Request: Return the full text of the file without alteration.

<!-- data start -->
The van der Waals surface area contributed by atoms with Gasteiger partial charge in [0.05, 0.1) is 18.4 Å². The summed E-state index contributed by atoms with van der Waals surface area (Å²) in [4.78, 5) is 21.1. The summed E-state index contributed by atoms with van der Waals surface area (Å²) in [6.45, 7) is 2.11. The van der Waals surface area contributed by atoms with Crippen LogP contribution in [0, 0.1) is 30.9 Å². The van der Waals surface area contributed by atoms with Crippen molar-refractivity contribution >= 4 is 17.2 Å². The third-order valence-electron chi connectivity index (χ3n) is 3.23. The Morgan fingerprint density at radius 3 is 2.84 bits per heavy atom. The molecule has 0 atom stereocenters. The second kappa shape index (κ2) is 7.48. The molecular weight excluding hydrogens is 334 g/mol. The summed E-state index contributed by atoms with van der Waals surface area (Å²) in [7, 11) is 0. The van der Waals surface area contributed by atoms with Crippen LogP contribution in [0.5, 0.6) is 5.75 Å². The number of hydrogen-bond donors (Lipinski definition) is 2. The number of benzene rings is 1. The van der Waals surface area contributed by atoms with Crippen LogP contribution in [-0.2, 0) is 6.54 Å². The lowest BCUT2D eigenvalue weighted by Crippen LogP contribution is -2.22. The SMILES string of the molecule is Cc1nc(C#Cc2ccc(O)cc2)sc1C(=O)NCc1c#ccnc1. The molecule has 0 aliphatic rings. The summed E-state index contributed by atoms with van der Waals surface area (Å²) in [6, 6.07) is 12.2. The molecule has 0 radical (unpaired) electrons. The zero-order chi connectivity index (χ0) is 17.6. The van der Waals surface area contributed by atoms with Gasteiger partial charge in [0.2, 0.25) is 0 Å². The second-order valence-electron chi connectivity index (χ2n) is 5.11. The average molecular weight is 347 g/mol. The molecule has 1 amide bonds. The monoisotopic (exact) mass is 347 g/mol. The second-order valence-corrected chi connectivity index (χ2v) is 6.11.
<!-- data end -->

The van der Waals surface area contributed by atoms with Gasteiger partial charge in [0.05, 0.1) is 18.4 Å². The summed E-state index contributed by atoms with van der Waals surface area (Å²) in [4.78, 5) is 21.1. The summed E-state index contributed by atoms with van der Waals surface area (Å²) in [6.45, 7) is 2.11. The van der Waals surface area contributed by atoms with Crippen LogP contribution in [0, 0.1) is 30.9 Å². The van der Waals surface area contributed by atoms with Crippen molar-refractivity contribution >= 4 is 17.2 Å². The third-order valence-electron chi connectivity index (χ3n) is 3.23. The Morgan fingerprint density at radius 3 is 2.84 bits per heavy atom. The molecule has 0 atom stereocenters. The second kappa shape index (κ2) is 7.48. The molecular weight excluding hydrogens is 334 g/mol. The summed E-state index contributed by atoms with van der Waals surface area (Å²) in [7, 11) is 0. The van der Waals surface area contributed by atoms with Crippen LogP contribution in [0.5, 0.6) is 5.75 Å². The number of hydrogen-bond donors (Lipinski definition) is 2. The number of benzene rings is 1. The van der Waals surface area contributed by atoms with Crippen LogP contribution in [-0.2, 0) is 6.54 Å². The lowest BCUT2D eigenvalue weighted by Crippen LogP contribution is -2.22. The SMILES string of the molecule is Cc1nc(C#Cc2ccc(O)cc2)sc1C(=O)NCc1c#ccnc1. The molecule has 0 aliphatic rings. The summed E-state index contributed by atoms with van der Waals surface area (Å²) in [6, 6.07) is 12.2. The molecule has 0 radical (unpaired) electrons. The zero-order chi connectivity index (χ0) is 17.6. The van der Waals surface area contributed by atoms with Gasteiger partial charge in [0.2, 0.25) is 0 Å². The second-order valence-electron chi connectivity index (χ2n) is 5.11. The average molecular weight is 347 g/mol. The molecule has 1 amide bonds. The monoisotopic (exact) mass is 347 g/mol. The second-order valence-corrected chi connectivity index (χ2v) is 6.11.